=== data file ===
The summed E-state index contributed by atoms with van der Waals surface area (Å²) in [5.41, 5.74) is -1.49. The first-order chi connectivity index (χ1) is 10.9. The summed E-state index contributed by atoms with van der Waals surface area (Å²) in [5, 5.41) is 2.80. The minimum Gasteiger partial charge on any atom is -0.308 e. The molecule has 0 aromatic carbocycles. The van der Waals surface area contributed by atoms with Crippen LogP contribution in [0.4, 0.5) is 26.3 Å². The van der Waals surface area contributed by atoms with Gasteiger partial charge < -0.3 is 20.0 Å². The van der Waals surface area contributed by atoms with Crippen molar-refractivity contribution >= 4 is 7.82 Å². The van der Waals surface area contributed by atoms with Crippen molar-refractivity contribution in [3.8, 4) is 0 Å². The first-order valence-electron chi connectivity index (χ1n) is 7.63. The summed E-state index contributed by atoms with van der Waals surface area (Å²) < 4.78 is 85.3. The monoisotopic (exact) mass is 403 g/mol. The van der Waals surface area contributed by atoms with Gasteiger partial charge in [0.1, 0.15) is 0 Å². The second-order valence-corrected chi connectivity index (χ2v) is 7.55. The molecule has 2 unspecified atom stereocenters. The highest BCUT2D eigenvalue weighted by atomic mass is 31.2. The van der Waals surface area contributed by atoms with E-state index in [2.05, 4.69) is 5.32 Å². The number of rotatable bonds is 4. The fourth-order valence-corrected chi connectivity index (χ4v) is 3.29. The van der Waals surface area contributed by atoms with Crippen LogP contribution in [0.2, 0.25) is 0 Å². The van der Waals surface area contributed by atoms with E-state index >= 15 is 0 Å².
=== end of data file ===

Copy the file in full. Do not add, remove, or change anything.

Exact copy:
The summed E-state index contributed by atoms with van der Waals surface area (Å²) in [5.41, 5.74) is -1.49. The first-order chi connectivity index (χ1) is 10.9. The summed E-state index contributed by atoms with van der Waals surface area (Å²) in [5, 5.41) is 2.80. The minimum Gasteiger partial charge on any atom is -0.308 e. The molecule has 0 aromatic carbocycles. The van der Waals surface area contributed by atoms with Crippen LogP contribution in [0.4, 0.5) is 26.3 Å². The van der Waals surface area contributed by atoms with Gasteiger partial charge < -0.3 is 20.0 Å². The van der Waals surface area contributed by atoms with Crippen molar-refractivity contribution >= 4 is 7.82 Å². The van der Waals surface area contributed by atoms with Crippen molar-refractivity contribution in [3.8, 4) is 0 Å². The first-order valence-electron chi connectivity index (χ1n) is 7.63. The summed E-state index contributed by atoms with van der Waals surface area (Å²) < 4.78 is 85.3. The monoisotopic (exact) mass is 403 g/mol. The van der Waals surface area contributed by atoms with Gasteiger partial charge in [0.1, 0.15) is 0 Å². The second-order valence-corrected chi connectivity index (χ2v) is 7.55. The molecule has 2 unspecified atom stereocenters. The highest BCUT2D eigenvalue weighted by atomic mass is 31.2. The van der Waals surface area contributed by atoms with E-state index in [2.05, 4.69) is 5.32 Å². The number of rotatable bonds is 4. The fourth-order valence-corrected chi connectivity index (χ4v) is 3.29. The van der Waals surface area contributed by atoms with Crippen LogP contribution in [0.2, 0.25) is 0 Å². The van der Waals surface area contributed by atoms with E-state index >= 15 is 0 Å².